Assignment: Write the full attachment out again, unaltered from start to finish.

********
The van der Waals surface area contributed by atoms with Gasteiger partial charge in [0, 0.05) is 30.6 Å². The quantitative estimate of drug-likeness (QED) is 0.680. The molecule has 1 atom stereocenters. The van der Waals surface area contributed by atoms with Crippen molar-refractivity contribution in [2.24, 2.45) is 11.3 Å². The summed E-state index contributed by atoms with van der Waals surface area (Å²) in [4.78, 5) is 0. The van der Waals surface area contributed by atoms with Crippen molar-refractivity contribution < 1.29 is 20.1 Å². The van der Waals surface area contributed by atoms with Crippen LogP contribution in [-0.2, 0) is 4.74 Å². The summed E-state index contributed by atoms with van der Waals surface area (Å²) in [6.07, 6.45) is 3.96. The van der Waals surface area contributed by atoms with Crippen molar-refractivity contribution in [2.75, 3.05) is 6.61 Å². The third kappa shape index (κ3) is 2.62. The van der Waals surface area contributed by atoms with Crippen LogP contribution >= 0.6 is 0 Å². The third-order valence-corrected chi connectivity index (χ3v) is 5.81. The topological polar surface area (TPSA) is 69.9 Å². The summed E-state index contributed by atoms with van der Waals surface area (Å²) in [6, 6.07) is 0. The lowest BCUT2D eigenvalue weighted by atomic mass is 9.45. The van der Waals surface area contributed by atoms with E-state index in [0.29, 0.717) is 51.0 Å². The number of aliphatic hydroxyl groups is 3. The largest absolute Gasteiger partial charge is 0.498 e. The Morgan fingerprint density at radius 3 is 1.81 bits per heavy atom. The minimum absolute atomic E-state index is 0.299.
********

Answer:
The van der Waals surface area contributed by atoms with Gasteiger partial charge in [0, 0.05) is 30.6 Å². The quantitative estimate of drug-likeness (QED) is 0.680. The molecule has 1 atom stereocenters. The van der Waals surface area contributed by atoms with Crippen molar-refractivity contribution in [2.24, 2.45) is 11.3 Å². The summed E-state index contributed by atoms with van der Waals surface area (Å²) in [4.78, 5) is 0. The van der Waals surface area contributed by atoms with Crippen molar-refractivity contribution < 1.29 is 20.1 Å². The van der Waals surface area contributed by atoms with Crippen LogP contribution in [-0.2, 0) is 4.74 Å². The summed E-state index contributed by atoms with van der Waals surface area (Å²) in [6.07, 6.45) is 3.96. The van der Waals surface area contributed by atoms with Crippen molar-refractivity contribution in [2.75, 3.05) is 6.61 Å². The third kappa shape index (κ3) is 2.62. The van der Waals surface area contributed by atoms with Crippen LogP contribution >= 0.6 is 0 Å². The third-order valence-corrected chi connectivity index (χ3v) is 5.81. The topological polar surface area (TPSA) is 69.9 Å². The summed E-state index contributed by atoms with van der Waals surface area (Å²) in [6, 6.07) is 0. The lowest BCUT2D eigenvalue weighted by atomic mass is 9.45. The van der Waals surface area contributed by atoms with E-state index in [0.29, 0.717) is 51.0 Å². The number of aliphatic hydroxyl groups is 3. The largest absolute Gasteiger partial charge is 0.498 e. The Morgan fingerprint density at radius 3 is 1.81 bits per heavy atom. The minimum absolute atomic E-state index is 0.299.